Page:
The Ninja would also like to clarify his ‘two constants’ remark: he claims he was misquoted, and would actually integrate dummy variables between the given values and x and y. He’s a law unto himself, I tell you.

    • March 29, 2014 at 9:07 am

      Haha! I will have to conceed the X axis point, but don’t think it sways my thinking overall.

  2. March 29, 2014 at 8:15 pm

    This is really interesting to read, as I never realised there was so much debate to be had! I must admit I’m in the y-y0 camp for A level teaching but reassure my students that they are equally welcome to use mx+c. (One does.) I think (y-y0)/(x-x0)=m is the most satisfying mathematical way to see that such a graph would be straight line. (Explaining why y=mx+c is actually a straight line would take more effort?) Also, at A level the two biggest uses for straight lines are tangents/normals at a point and linear regression. Why create the issue of solving for c when you can write the equation directly?! More interestingly, noone’s brought up ax+by=c which is what I was taught for Additional Maths!

    • March 29, 2014 at 8:29 pm

      Some good points, thanks for sharing.

      I think a x+by+c=0 is more a form used to express the line, as opposed to calculate an equation.

  3. March 30, 2014 at 9:51 am

    I have found it depends what you are likely to be doing with the line. Younger students who are simply plotting benefit from being able to check their calculated coordinates with a general understanding of where the line is going to go through y=mx + c. Older pupils who are going to be finding normals at a point and similar processes will prefer to use the y-y0 version.

  4. Thomas Shave
    May 27, 2016 at 9:39 am

    Realise this is an old post! Been debating this myself recently. Personally I prefer y=mx+c because I teach it in terms of connections between input-output functions, and the meaning of co-ordinates. That is (3, 5) is one particular input-output of y=2x-1, and a graph is simply one way of displaying this relationship (as is a table of values, a co-ordinate pair, and equation etc. etc.)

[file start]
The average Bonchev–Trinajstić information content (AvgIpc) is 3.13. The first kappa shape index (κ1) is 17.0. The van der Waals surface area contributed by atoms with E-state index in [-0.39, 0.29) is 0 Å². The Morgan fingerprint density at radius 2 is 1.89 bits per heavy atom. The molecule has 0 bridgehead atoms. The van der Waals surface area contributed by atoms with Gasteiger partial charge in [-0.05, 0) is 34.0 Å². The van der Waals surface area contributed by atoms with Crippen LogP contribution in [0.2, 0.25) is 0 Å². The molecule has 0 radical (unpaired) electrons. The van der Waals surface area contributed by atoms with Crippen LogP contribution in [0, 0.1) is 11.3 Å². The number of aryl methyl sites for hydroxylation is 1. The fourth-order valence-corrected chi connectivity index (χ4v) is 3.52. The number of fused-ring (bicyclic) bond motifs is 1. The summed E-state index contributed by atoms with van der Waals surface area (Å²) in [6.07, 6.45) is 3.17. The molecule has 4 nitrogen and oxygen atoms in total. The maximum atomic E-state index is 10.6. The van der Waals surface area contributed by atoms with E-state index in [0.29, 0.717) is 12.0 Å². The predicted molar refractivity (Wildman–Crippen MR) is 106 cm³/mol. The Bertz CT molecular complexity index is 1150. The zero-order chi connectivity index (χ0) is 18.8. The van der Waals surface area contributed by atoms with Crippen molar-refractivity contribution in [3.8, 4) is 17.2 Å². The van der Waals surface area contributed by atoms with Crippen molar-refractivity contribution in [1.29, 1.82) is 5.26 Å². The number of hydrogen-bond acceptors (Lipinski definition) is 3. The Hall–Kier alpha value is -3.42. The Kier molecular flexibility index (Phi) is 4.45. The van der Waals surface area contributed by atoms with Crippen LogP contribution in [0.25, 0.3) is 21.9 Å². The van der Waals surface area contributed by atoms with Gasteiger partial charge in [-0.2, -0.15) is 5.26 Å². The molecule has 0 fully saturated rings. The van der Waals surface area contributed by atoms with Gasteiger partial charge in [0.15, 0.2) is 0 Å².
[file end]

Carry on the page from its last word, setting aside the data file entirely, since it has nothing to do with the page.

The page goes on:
I have had a-level students who did not understand the link between co-ordinates and functions, or that gradient represented rate of increase or anything like this because they had been shown y-y1, and followed the “give me a formula and i can use it” school. Deep structure of mathematical knowledge was absent, and as a consequence as-level co-ordinate geometry was a complete nightmare to teach.

    There is power and beauty in y-y1, if students understand what it means and how its got to. You can derive other things from it, or thing about the nature of the whole concept of change from IF its taught like that.

    If its taught “chuck in the numbers and you’ll get an equation” then frankly, there’s no structural point but a few marks on a test and its potentially harmful to students who might take maths at A-level.

    • May 27, 2016 at 9:43 am

      Aye, salient points well made. That is the issue with so many formulae. I was doing Normal Distribution revision with a class recently and they’d been taught it formulaically and had no idea what was going on. When I referred to a z value as “the number of standard deviations it is above the mean” they were all like “what? Is that what that number means?”

  1. March 30, 2014 at 10:01 pm